The Journal Gazette
Sunday, November 10, 2019 1:00 am

Breakfast options stand out at quaint diner

RYAN DUVALL | The Journal Gazette

Everything about Leo Café put me in the right mood from the time I got out of my car along Center Street in Leo-Cedarville.

The bright yellow little building with its sunny sign screamed small-town comfort, and I found the same touches inside.

It was clean and quaint with the restaurant's name – and that sun image – adorning the back wall above the specials board. Vintage posters added a classic look and it had a truly welcoming feel.

The menu also had the right feel to it with a good variety of offerings including old-school favorites that every small-town restaurant should have and some more modern offerings to appease a diverse crowd.

It was all good until the food arrived and there weren't enough sunny images to keep my mood from turning dark.

There were some solid offerings that I had little issues with:

• The Kitchen Sink scramble was like the popular Fort Wayne garbage plate. It had all the goods – a big plate of nicely fried potatoes with ham, bacon, sausage links, onions, fresh mushrooms, green peppers and two eggs mixed in it. I paid the extra dollar to have mine covered with gravy and it was forgotten, but a cup was provided quickly after and that gravy was just right.

• The Loaded Belgian Waffle was a decadent choice and it tasted as good as it looked. The big waffle had a healthy serving of macerated berries in the middle of it nicely framed by whipped cream around the edges. The waffle had a nice flavor on its own, but there was no doubt the berries and whipped cream were worth getting.

• The minestrone soup was probably the best thing I had at Leo Café. It was a big serving and had a bevy of ingredients – chickpeas, kidney beans, spinach, potatoes, peas, tomatoes, celery, onion, flat green beans, carrots and shell pasta – in a perfectly seasoned tomato broth that was simply yummy. Those vegetables also had some texture and hadn't cooked away to mush which can often be the case.

That is where the yummy ended.

The most glaringly bad dish I had was one that should have been simple to execute.

But my Fried Egg Burger not only came without the promised American cheese, it arrived without the egg. I asked for the egg at least and was appeased, though it took way too long to get it, which left the drab, gray, preformed patty cold and even less appealing.

The wait during all my visits was bad even though it was never overly busy. If I worked nearby there is no way I would try to stop in on a work break.

I thought the Lowery breakfast sandwich would be a better bet, but I was wrong. Ham, egg, Swiss and American cheese on Texas toast seemed like a good mix, but the Texas toast – the real draw to this sandwich – was regular sandwich bread that had been buttered and grilled. It was barely mediocre.

As good as the minestrone was, the other soups I tried were flops. The staple chili arrived cold and I did not find its acidic flavor to my liking. The featured chicken tortilla soup was very timid in flavor; the chicken was dry and it had nary a speck of tortilla in it or sprinkled on top.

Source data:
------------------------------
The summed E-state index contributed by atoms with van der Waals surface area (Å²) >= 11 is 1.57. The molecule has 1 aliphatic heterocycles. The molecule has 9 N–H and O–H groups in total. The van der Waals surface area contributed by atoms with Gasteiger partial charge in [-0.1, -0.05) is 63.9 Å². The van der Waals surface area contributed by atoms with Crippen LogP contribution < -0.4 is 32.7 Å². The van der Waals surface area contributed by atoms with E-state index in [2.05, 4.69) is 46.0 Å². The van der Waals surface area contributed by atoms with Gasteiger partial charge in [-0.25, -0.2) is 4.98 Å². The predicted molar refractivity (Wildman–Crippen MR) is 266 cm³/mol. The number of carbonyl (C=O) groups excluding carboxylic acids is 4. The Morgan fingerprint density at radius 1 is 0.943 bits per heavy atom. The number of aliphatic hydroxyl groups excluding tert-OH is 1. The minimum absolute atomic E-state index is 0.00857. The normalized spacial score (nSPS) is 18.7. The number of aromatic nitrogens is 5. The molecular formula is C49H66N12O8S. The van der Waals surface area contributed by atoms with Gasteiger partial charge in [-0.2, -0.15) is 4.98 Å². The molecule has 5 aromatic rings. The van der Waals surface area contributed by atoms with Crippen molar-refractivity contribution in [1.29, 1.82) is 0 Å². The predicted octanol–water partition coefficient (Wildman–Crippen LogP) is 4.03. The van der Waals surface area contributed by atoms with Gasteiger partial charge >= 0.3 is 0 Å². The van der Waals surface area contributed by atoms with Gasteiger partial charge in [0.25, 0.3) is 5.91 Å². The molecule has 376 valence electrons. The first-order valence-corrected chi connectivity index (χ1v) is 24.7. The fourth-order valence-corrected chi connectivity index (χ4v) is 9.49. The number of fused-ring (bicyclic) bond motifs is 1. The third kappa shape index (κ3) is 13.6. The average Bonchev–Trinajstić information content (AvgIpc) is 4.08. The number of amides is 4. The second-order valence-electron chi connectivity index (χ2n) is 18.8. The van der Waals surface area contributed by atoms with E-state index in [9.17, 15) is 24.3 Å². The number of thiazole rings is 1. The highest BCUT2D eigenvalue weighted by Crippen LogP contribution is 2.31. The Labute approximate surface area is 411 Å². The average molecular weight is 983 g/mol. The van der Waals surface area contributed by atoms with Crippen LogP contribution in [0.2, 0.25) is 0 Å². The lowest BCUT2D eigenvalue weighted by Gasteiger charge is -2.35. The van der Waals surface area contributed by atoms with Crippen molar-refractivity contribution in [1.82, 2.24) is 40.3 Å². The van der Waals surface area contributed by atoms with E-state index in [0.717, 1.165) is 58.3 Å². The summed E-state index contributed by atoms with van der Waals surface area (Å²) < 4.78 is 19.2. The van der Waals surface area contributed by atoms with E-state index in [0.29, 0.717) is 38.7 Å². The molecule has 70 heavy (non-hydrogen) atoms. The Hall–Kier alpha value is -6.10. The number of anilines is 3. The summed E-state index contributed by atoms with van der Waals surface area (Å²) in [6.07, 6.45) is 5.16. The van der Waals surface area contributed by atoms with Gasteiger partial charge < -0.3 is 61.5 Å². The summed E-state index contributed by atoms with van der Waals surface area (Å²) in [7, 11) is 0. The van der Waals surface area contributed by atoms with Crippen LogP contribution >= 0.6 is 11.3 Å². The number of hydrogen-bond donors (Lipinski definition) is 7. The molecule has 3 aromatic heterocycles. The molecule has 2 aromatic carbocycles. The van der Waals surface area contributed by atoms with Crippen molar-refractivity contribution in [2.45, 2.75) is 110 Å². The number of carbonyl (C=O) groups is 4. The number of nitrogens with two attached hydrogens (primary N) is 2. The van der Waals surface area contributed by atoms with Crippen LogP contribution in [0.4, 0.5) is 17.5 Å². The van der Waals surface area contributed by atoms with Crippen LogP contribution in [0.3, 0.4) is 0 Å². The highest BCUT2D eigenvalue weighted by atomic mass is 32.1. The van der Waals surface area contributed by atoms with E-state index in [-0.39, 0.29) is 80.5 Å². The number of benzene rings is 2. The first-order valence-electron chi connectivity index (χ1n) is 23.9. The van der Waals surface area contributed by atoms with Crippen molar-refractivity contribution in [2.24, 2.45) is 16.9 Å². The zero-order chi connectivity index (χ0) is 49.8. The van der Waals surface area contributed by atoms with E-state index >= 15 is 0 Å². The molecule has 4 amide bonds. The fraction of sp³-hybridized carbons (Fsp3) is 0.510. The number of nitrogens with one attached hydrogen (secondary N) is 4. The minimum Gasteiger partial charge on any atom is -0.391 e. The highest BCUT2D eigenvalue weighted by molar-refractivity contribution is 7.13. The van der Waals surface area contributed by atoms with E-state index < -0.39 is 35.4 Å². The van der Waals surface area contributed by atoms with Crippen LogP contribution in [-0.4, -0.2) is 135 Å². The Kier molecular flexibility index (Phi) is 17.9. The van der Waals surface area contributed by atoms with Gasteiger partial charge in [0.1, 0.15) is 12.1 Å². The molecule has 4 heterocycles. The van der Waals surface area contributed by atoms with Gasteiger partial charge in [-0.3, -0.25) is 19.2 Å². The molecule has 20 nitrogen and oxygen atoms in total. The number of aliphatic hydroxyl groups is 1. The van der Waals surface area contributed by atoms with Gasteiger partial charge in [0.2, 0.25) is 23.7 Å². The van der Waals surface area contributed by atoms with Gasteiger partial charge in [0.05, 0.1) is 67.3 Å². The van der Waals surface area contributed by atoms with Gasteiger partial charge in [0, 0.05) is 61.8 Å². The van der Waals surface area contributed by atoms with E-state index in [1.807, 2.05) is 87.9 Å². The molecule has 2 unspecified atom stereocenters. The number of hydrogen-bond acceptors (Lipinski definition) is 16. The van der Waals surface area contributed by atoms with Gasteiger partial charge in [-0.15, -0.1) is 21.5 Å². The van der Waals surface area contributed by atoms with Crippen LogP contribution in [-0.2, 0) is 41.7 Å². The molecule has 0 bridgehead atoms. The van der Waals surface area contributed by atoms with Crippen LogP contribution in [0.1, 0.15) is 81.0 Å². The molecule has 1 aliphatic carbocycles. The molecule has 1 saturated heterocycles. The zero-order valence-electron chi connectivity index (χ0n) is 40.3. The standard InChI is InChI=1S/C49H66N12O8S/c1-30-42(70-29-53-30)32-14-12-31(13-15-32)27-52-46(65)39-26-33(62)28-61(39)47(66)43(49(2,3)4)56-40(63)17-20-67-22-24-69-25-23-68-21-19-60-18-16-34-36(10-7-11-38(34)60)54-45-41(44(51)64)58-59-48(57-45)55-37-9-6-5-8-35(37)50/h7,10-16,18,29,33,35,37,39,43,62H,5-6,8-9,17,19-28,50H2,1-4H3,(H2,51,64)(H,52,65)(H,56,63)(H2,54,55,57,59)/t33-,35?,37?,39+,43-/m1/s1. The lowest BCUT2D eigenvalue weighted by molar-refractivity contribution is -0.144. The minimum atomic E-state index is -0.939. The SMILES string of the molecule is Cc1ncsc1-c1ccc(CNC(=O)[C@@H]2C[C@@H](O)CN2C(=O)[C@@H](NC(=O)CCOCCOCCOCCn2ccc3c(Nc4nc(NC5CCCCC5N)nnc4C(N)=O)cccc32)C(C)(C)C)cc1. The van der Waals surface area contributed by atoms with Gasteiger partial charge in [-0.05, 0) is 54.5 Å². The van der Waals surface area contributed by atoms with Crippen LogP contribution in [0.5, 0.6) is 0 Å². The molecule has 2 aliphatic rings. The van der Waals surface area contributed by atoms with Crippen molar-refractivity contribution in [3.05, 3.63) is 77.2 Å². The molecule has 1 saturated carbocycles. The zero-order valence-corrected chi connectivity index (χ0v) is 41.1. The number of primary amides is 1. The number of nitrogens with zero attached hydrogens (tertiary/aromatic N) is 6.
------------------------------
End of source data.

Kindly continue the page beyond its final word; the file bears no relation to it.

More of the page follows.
The Mediterranean salad was not much better than those soups. It looked abysmal when it arrived, for starters, and was made with basic iceberg lettuce. The bacon on it, which seemed odd on a Mediterranean salad to start with, was tough and hard – leftover I am guessing. It also had dried cranberries, walnuts and included raspberry vinaigrette as its dressing, all of which were not very Mediterranean.

The chicken, in addition to being dry, like it was in the soup, was bland without any Mediterranean seasonings.

The only thing Mediterranean about the salad was the light sprinkling of feta cheese.

The veggie flatbread pizza, which I tried as an appetizer, was a better attempt at something Mediterranean. Its thin and super-crispy base had a decent artichoke and spinach dip as its sauce, with some of those nice mushrooms and tomatoes and mozzarella cheese on top. The cheese was pretty bland as were the canned tomatoes. A little Parmesan cheese would have helped, but Leo Café is not an Italian restaurant, so I was out of luck.

I was really out of luck when it came to dessert.

There were pies on the specials board during my first visit and I was eager to try some of them, but it was not in the cards. My server went missing in action after leaving my bill on the table, and by the time she returned to collect that bill I was antsy to leave and passed.

During my second visit I was determined not to leave without trying the pie. But, alas, there was no pie to be had.

Restaurant: Leo Café

Address: 15024 Indiana, Leo-Cedarville

Phone: 260-627-0505

Hours: 6 a.m. to 2 p.m. Monday through Saturday; 7 a.m. to 1 p.m. Sunday

Cuisine: American

Handicapped accessible: Yes

Alcohol: None

Smoking status: Non-smoking

Credit cards: Yes

Kid-friendly: Yes

Menu: Flatbread ($6), soup ($2.50), Kitchen Sink ($9), loaded waffle ($6), burger ($6.75), Mediterranean salad ($7)

Rating breakdown: Food: ★ (3-star maximum); atmosphere: ★ (1 max.), service: 0 (1 max.)

Ryan DuVall is a restaurant critic for The Journal Gazette. This review is based on two unannounced visits. The Journal Gazette pays for all meals. Email him at; call at 461-8130. DuVall's past reviews can be found at You can follow him on Twitter @DiningOutDuVall.

Leo Café


Out of a possible five


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